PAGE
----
Only a week after New York City planner Amanda Burden spoke at NasherSalon — extolling the kind of zoning regulations and dense urban developments synched to public mass transit that, you know, Dallas does so well — William Doig in Salon concludes what any half-awake person has noticed about downtown Dallas’ Victory Park, our very own ‘urban lifestyle destination’:
A pre-planned billion-dollar collection of imposing hyper-modern monumental structures, high-end chain stores, enormous video screens, expensive restaurants, a sports arena and tons of parking, completely isolated from the rest of the city by a pair of freeways, Victory Park is like the schizophrenic dream of some power-hungry capitalist technocrat.
Needless to say, the last thing it is is ‘entertaining.’ (‘Who wants to hang out at the mall?’) I should add that some of this wasn’t news even before VP was built: The late architecture critic David Dillon said — before a spade of ground was turned for the development — that it was in the wrong place and he wasn’t exactly enamored of the design, either.
Doig then goes on to blast the Arts District as well, quoting the Chicago Tribune on how we’ve built ‘the most boring arts district money can buy.’ It’s just a lifeless museum exhibition of designer-class architecture.
Doig gets some major things right about pre-planned ‘entertainment districts’ like Victory Park , the ones cities and developers try to manufacture out of whole cloth:
It’s not just that the developers are boring people — the economics of single-owner districts incentivize blandness. Chain stores and restaurants can afford to pay higher rent, so they get first dibs. To boost rents even higher, tenants are sometimes promised that no competition will be allowed nearby.
In this context, it’s worth noting that VP — currently owned by a German investment fund — announced last week that it’s going to undergo a retail re-do (pay wall), courtesy of Fort Worth’s Trademark Property. They’re going to try to get away from the more high-end outfits that filled the place originally and soon died:
While the offices, apartments and hotel rooms at Victory Park have done well, the retail portion of the project on the northwest edge of downtown faltered during the recession. Sections of the ground floor shopping and restaurant space at Victory Park have been empty for more than two years. …
The developer also will be looking at how to use undeveloped land in the project for additional retail…
Preliminary plans call for a total redesign of the streetscape throughout the project.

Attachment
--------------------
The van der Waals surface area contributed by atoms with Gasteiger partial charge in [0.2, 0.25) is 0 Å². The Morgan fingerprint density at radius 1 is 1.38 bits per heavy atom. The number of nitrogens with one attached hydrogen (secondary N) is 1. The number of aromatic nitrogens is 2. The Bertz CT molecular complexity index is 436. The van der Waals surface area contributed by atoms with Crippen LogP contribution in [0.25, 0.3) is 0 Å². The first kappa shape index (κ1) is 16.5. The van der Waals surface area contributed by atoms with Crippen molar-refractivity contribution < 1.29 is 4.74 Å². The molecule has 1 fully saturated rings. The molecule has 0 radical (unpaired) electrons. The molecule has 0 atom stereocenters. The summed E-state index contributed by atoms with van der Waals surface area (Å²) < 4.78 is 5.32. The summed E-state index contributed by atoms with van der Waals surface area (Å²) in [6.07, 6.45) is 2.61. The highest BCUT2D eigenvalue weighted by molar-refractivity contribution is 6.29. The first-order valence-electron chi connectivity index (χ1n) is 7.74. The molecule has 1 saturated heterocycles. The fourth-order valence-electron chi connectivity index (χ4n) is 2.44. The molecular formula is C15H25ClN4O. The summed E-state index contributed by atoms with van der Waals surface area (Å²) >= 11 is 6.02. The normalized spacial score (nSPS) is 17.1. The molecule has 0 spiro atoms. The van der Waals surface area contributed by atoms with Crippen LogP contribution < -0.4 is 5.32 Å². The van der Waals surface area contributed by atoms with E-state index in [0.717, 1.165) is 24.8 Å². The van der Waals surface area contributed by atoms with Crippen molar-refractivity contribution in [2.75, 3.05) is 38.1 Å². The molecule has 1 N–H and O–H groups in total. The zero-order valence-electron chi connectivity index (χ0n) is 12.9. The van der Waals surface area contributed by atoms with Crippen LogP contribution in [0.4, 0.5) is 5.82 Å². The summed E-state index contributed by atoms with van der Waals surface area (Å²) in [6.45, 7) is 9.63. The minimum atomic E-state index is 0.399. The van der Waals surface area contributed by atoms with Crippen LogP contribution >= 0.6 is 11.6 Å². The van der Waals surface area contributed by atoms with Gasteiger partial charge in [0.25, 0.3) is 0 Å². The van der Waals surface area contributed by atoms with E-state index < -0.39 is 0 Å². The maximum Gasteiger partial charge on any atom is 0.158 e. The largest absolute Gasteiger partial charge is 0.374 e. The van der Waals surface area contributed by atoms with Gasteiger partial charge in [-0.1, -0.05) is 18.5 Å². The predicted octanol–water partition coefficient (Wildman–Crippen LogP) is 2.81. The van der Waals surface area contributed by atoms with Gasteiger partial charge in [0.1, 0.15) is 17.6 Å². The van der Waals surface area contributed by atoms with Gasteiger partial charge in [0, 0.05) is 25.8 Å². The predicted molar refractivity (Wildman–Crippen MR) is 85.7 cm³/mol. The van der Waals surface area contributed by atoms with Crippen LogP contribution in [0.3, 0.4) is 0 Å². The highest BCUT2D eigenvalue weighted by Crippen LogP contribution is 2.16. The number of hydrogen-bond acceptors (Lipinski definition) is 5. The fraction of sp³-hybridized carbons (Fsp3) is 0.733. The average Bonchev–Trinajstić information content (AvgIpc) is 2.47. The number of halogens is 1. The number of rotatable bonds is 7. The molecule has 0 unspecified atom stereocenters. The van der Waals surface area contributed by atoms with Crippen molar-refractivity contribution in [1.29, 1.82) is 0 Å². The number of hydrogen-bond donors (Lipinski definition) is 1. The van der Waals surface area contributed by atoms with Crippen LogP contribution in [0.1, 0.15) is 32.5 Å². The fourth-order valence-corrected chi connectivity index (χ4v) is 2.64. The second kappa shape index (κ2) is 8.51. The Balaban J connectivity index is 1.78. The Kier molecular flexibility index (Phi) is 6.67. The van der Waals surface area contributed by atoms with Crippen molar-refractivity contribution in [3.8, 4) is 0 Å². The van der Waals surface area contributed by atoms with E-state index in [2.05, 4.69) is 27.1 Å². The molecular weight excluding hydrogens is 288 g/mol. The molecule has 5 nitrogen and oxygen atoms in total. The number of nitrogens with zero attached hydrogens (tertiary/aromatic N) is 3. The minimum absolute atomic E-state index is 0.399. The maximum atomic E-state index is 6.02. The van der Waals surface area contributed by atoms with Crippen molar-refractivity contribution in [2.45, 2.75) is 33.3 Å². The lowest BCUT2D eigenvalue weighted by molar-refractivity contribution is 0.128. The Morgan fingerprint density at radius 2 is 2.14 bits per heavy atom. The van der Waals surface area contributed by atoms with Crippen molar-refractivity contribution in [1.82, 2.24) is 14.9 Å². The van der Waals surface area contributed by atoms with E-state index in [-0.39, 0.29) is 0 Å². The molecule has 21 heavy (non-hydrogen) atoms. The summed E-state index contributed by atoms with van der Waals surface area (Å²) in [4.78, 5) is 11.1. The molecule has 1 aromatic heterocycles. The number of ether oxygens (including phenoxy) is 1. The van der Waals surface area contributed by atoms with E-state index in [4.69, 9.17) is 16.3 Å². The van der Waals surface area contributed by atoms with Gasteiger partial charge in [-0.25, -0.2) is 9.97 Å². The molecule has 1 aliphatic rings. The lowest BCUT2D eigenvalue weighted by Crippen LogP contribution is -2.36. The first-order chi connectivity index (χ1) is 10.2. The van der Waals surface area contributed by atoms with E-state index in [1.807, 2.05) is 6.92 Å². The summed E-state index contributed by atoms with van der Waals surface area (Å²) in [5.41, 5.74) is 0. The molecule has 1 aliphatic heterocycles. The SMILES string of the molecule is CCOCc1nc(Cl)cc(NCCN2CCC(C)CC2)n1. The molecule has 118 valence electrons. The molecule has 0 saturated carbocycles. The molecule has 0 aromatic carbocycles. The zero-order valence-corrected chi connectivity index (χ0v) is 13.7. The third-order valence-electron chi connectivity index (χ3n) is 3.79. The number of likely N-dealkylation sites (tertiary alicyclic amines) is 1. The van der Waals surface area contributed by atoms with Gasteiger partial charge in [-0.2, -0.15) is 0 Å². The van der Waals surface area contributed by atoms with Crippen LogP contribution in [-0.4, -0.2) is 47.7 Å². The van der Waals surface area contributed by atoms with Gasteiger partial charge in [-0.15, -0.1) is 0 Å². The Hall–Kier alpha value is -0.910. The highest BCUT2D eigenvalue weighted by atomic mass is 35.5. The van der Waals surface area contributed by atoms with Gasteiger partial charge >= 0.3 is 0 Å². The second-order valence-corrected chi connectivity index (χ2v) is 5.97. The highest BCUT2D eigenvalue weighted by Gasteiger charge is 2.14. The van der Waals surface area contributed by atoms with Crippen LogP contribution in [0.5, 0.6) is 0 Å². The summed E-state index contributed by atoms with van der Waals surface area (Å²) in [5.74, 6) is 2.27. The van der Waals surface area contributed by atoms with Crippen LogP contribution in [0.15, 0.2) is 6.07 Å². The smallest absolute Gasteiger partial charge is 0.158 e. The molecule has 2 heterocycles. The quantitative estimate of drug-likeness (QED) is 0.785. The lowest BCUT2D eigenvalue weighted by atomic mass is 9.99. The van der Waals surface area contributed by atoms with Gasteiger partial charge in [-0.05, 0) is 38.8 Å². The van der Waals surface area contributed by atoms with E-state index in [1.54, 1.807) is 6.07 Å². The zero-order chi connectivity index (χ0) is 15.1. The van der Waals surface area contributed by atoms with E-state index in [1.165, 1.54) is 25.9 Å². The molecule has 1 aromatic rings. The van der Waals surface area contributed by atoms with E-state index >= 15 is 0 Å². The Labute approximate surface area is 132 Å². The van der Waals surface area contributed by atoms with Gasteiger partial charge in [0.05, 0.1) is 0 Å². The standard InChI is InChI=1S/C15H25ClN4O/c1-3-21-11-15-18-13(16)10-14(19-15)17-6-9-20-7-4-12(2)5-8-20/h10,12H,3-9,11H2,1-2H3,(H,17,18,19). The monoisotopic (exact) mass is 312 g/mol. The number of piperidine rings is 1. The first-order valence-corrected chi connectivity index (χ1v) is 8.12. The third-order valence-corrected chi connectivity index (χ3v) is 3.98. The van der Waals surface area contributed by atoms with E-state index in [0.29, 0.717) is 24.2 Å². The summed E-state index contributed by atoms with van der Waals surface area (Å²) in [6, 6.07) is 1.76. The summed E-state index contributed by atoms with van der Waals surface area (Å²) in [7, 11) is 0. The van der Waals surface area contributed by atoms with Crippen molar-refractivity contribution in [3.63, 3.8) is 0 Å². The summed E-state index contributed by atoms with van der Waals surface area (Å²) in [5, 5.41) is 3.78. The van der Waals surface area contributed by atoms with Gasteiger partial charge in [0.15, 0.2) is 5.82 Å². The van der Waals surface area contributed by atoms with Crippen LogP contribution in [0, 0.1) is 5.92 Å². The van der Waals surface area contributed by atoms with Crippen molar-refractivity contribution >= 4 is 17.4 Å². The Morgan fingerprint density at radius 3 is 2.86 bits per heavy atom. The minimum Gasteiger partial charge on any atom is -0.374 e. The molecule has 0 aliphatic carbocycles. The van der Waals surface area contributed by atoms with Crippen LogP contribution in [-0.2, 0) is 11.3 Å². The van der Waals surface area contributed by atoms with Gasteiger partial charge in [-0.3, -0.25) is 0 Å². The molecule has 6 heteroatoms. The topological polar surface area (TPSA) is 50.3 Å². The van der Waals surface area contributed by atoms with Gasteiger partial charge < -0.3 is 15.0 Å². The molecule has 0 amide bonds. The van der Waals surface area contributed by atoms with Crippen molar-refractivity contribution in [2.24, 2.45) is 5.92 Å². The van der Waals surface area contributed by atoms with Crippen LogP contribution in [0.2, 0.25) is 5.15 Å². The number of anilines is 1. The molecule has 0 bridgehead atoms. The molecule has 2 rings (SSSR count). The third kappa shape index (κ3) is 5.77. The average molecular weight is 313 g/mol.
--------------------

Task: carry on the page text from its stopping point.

Well, that should certainly solve all its horrible isolation/location problems.
But what Doig certainly gets wrong — at least as it relates to the Arts District — is his conclusion: “But mainly, it shows that these districts work better without all the bureaucratic attachment parenting.” True, in the sense that any monolithic planning-and-design authority tends to dampen the funky, exciting, make-do nature of the arts and of urban nightlife in general. But a chief weakness of the Arts District from the start was our city’s traditional laissez-faire abnegation of any influence on the free market . The arts groups and, of course, the developers soon realized it was ‘every man for himself.’ Recall my opening sarcasm, above, about Amanda Burden and our city’s great successes in encouraging and directing viable urban density.
The fact is — as much as people like Patrick Kennedy of Walkable DFW (and me) may denounce the Arts District with all good reason — features like affordable housing and pedestrian access were actually part of the original plan. Once upon a time, Dallasites weren’t stupid. They knew that fancy buildings alone would not do the trick. Read, for instance, theater consultant Richard Pilbrow’s account of the development of the Arts District in his new memoir, A Theatre Project. What happened to scuttle all that early idealism/sensible urban thinking? The ’80s recession.
And the originating purpose of this public-private venture did its part as well. The idea was to re-invigorate a dead portion of downtown. That pretty much meant that after the city’s investment, nearby landowners would profit by doing whatever they could to get the highest return. Hence, the near-total lack of coordination amongst the arts groups and developers, the lack of any retail, until after the AT&T PAC started to go up. That’s when people began to realize, this thing ain’t gonna work. We need, uh, trees. And people, yeah, that’s right, people. And maybe some food trucks.
What Doig and Kennedy (and often me, too) generally relegate to a non-mention is one of the Arts District’s smartest things and signs of life, one of those idealistic inclusions that didn’t die off through the ’80s because, frankly, it was already there: Booker T. Washington Arts Magnet High School.
Image from HighRises.com